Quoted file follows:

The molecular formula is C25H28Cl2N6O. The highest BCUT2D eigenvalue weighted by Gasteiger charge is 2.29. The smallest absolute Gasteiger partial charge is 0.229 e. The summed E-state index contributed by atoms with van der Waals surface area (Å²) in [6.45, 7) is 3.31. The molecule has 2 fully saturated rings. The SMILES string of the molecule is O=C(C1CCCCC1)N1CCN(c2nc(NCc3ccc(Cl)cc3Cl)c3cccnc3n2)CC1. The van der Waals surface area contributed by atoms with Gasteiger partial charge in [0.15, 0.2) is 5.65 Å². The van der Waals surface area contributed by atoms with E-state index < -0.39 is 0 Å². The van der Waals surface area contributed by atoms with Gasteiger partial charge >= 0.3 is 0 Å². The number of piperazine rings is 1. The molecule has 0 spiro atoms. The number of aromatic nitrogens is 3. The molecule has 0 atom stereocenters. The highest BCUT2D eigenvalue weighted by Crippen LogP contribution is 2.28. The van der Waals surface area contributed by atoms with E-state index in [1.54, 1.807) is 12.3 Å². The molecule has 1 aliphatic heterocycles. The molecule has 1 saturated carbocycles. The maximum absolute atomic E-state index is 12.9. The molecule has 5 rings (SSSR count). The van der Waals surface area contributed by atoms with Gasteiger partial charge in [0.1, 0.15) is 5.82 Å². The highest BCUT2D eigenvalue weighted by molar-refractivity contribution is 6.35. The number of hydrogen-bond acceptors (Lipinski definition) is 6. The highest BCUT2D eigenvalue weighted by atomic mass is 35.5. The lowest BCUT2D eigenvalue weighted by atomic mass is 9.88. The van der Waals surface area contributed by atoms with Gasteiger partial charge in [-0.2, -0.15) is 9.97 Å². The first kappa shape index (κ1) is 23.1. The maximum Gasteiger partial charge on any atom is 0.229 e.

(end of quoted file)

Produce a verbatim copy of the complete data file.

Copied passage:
The molecular formula is C25H28Cl2N6O. The highest BCUT2D eigenvalue weighted by Gasteiger charge is 2.29. The smallest absolute Gasteiger partial charge is 0.229 e. The summed E-state index contributed by atoms with van der Waals surface area (Å²) in [6.45, 7) is 3.31. The molecule has 2 fully saturated rings. The SMILES string of the molecule is O=C(C1CCCCC1)N1CCN(c2nc(NCc3ccc(Cl)cc3Cl)c3cccnc3n2)CC1. The van der Waals surface area contributed by atoms with Gasteiger partial charge in [0.15, 0.2) is 5.65 Å². The van der Waals surface area contributed by atoms with E-state index < -0.39 is 0 Å². The van der Waals surface area contributed by atoms with Gasteiger partial charge >= 0.3 is 0 Å². The number of piperazine rings is 1. The molecule has 0 spiro atoms. The number of aromatic nitrogens is 3. The molecule has 0 atom stereocenters. The highest BCUT2D eigenvalue weighted by Crippen LogP contribution is 2.28. The van der Waals surface area contributed by atoms with E-state index in [1.54, 1.807) is 12.3 Å². The molecule has 1 aliphatic heterocycles. The molecule has 1 saturated carbocycles. The maximum absolute atomic E-state index is 12.9. The molecule has 5 rings (SSSR count). The van der Waals surface area contributed by atoms with Gasteiger partial charge in [0.1, 0.15) is 5.82 Å². The highest BCUT2D eigenvalue weighted by molar-refractivity contribution is 6.35. The number of hydrogen-bond acceptors (Lipinski definition) is 6. The highest BCUT2D eigenvalue weighted by atomic mass is 35.5. The lowest BCUT2D eigenvalue weighted by atomic mass is 9.88. The van der Waals surface area contributed by atoms with Gasteiger partial charge in [-0.2, -0.15) is 9.97 Å². The first kappa shape index (κ1) is 23.1. The maximum Gasteiger partial charge on any atom is 0.229 e.